Greetings from Carver Country (Raymond Carver graduated from the high school I started my teaching career at in Yakima, Washington, where he grew up. His dad worked in the Boise Cascade lumber mill that only recently shut down here).
As with many of Carver's stories, there is tension and darkness. The narrator, who drinks a lot (many of Carver's characters do) and uses drugs in the story, is a little upset that Robert, a blind friend of his wife's, is coming to visit.
The story is tight and subtle. Carver liked to leave the endings to his readers to figure out for themselves. I think carver is trying to get the reader to look through the eyes of the narrator as he undergoes a fundamental change in how he sees life. He gets to this point by talking to Robert and witnessing the way he sees life, and deals with his blindness. But Carver doesn't tell us this directly. At the end of the story, Robert and the narrator are drawing a cathedral on a piece of paper with their eyes closed. Simulated blindness, and what the narrator can see in his mind.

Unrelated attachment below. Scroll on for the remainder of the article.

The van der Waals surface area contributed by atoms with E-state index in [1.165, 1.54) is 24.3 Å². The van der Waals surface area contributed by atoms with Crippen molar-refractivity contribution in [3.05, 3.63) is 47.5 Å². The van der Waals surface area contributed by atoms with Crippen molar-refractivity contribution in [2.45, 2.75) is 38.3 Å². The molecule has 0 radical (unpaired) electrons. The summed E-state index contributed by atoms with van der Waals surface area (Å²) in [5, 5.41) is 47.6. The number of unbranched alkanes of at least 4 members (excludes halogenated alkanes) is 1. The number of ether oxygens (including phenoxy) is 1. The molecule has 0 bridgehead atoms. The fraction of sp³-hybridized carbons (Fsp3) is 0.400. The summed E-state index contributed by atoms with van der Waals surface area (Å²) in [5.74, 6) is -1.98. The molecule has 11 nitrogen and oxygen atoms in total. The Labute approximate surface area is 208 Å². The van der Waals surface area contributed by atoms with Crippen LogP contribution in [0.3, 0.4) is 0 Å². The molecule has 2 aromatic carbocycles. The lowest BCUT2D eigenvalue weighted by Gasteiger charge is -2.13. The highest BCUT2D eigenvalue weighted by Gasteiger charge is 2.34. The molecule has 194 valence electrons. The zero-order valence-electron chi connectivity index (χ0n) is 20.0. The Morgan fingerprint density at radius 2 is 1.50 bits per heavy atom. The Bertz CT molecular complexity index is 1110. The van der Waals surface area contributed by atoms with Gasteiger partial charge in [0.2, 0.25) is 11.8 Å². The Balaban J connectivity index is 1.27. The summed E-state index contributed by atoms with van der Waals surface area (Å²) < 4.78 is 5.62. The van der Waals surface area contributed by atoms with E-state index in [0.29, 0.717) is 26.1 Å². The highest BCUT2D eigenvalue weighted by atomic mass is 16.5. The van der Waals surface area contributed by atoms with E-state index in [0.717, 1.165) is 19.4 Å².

Raymond Carver's "Cathedral" story is not set in a cathedral, and cathedrals do not appear until the last few pages, and then as part of a television show. When applied to human character, and human relationships, the idea of a cathedral assumes importance and relevance. Human relationships, one hopes, should be enduring, as a Cathedral is enduring. A cathedral takes many years to build, as much as a century. Human relationships are not easy to establish or build, as is shown by the narrator of the story. He at first seems to be alone even though there are people around him. A reader comes to see the symbolic relevance of the cathedral, the title, to the story’s characters, and what at first seems disconnected—assumes very close connections. That is what he was "up to."